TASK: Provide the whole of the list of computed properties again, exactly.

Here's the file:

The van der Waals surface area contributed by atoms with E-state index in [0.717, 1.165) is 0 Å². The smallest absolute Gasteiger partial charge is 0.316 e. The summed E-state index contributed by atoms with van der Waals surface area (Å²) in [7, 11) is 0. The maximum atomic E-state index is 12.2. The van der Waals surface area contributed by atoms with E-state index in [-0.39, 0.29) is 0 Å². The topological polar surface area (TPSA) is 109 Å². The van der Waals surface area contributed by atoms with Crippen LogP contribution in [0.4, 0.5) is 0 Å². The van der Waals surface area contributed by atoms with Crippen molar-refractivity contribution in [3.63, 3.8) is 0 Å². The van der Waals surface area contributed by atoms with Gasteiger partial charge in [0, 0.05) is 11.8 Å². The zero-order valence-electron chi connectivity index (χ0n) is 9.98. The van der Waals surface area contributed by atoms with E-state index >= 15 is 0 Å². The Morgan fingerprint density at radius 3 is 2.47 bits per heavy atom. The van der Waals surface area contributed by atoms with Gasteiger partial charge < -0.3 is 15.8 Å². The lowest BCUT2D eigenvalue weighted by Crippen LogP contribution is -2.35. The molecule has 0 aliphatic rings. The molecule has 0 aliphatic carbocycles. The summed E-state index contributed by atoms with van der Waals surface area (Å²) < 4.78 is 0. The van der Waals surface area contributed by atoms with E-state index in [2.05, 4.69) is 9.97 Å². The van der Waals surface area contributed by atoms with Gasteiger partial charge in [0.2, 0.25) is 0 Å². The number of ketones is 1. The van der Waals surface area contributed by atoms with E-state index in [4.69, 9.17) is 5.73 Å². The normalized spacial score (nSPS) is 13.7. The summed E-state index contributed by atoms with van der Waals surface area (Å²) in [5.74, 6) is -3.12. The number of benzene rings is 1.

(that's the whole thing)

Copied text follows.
The van der Waals surface area contributed by atoms with E-state index in [0.717, 1.165) is 0 Å². The smallest absolute Gasteiger partial charge is 0.316 e. The summed E-state index contributed by atoms with van der Waals surface area (Å²) in [7, 11) is 0. The maximum atomic E-state index is 12.2. The van der Waals surface area contributed by atoms with E-state index in [-0.39, 0.29) is 0 Å². The topological polar surface area (TPSA) is 109 Å². The van der Waals surface area contributed by atoms with Crippen LogP contribution in [0.4, 0.5) is 0 Å². The van der Waals surface area contributed by atoms with Crippen molar-refractivity contribution in [3.63, 3.8) is 0 Å². The van der Waals surface area contributed by atoms with Gasteiger partial charge in [0, 0.05) is 11.8 Å². The zero-order valence-electron chi connectivity index (χ0n) is 9.98. The van der Waals surface area contributed by atoms with E-state index >= 15 is 0 Å². The Morgan fingerprint density at radius 3 is 2.47 bits per heavy atom. The van der Waals surface area contributed by atoms with Gasteiger partial charge < -0.3 is 15.8 Å². The lowest BCUT2D eigenvalue weighted by Crippen LogP contribution is -2.35. The molecule has 0 aliphatic rings. The molecule has 0 aliphatic carbocycles. The summed E-state index contributed by atoms with van der Waals surface area (Å²) < 4.78 is 0. The van der Waals surface area contributed by atoms with E-state index in [2.05, 4.69) is 9.97 Å². The van der Waals surface area contributed by atoms with Gasteiger partial charge in [0.2, 0.25) is 0 Å². The number of ketones is 1. The van der Waals surface area contributed by atoms with E-state index in [4.69, 9.17) is 5.73 Å². The normalized spacial score (nSPS) is 13.7. The summed E-state index contributed by atoms with van der Waals surface area (Å²) in [5.74, 6) is -3.12. The number of benzene rings is 1.